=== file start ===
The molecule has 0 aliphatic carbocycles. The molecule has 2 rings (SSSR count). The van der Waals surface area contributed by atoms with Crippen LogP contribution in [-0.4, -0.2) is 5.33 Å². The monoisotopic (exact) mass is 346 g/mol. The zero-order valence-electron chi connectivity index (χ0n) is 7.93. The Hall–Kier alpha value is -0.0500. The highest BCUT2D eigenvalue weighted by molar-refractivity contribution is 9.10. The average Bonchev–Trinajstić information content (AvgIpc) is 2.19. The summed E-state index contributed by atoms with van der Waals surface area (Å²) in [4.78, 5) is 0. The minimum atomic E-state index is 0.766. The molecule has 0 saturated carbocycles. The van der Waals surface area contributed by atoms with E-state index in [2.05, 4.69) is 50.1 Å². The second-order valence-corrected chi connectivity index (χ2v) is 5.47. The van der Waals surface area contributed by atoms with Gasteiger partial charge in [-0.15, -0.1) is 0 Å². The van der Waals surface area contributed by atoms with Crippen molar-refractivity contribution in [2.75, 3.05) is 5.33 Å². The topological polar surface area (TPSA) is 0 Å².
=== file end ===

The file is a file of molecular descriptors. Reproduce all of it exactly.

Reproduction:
The molecule has 0 aliphatic carbocycles. The molecule has 2 rings (SSSR count). The van der Waals surface area contributed by atoms with Crippen LogP contribution in [-0.4, -0.2) is 5.33 Å². The monoisotopic (exact) mass is 346 g/mol. The zero-order valence-electron chi connectivity index (χ0n) is 7.93. The Hall–Kier alpha value is -0.0500. The highest BCUT2D eigenvalue weighted by molar-refractivity contribution is 9.10. The average Bonchev–Trinajstić information content (AvgIpc) is 2.19. The summed E-state index contributed by atoms with van der Waals surface area (Å²) in [4.78, 5) is 0. The minimum atomic E-state index is 0.766. The molecule has 0 saturated carbocycles. The van der Waals surface area contributed by atoms with E-state index in [2.05, 4.69) is 50.1 Å². The second-order valence-corrected chi connectivity index (χ2v) is 5.47. The van der Waals surface area contributed by atoms with Gasteiger partial charge in [-0.15, -0.1) is 0 Å². The van der Waals surface area contributed by atoms with Crippen molar-refractivity contribution in [2.75, 3.05) is 5.33 Å². The topological polar surface area (TPSA) is 0 Å².